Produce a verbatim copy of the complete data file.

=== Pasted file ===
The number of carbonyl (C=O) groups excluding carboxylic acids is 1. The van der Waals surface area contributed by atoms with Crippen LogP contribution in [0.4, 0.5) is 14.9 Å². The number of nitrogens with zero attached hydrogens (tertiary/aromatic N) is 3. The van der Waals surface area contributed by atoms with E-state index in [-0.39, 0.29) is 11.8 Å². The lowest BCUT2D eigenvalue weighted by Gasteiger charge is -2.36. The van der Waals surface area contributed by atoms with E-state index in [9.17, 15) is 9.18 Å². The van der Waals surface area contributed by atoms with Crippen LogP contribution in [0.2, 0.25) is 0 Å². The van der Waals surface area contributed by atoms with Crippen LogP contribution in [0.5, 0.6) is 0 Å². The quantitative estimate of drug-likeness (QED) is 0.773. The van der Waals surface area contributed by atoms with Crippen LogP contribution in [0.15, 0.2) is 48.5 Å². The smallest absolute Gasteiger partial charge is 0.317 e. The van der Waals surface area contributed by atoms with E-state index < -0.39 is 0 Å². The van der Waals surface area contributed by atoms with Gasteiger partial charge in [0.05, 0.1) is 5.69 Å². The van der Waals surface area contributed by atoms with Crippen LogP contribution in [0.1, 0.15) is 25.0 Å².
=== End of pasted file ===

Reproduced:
The number of carbonyl (C=O) groups excluding carboxylic acids is 1. The van der Waals surface area contributed by atoms with Crippen LogP contribution in [0.4, 0.5) is 14.9 Å². The number of nitrogens with zero attached hydrogens (tertiary/aromatic N) is 3. The van der Waals surface area contributed by atoms with E-state index in [-0.39, 0.29) is 11.8 Å². The lowest BCUT2D eigenvalue weighted by Gasteiger charge is -2.36. The van der Waals surface area contributed by atoms with E-state index in [9.17, 15) is 9.18 Å². The van der Waals surface area contributed by atoms with Crippen LogP contribution in [0.2, 0.25) is 0 Å². The van der Waals surface area contributed by atoms with Crippen LogP contribution in [0.5, 0.6) is 0 Å². The quantitative estimate of drug-likeness (QED) is 0.773. The van der Waals surface area contributed by atoms with Crippen LogP contribution in [0.15, 0.2) is 48.5 Å². The smallest absolute Gasteiger partial charge is 0.317 e. The van der Waals surface area contributed by atoms with E-state index < -0.39 is 0 Å². The van der Waals surface area contributed by atoms with Gasteiger partial charge in [0.05, 0.1) is 5.69 Å². The van der Waals surface area contributed by atoms with Crippen LogP contribution in [0.1, 0.15) is 25.0 Å².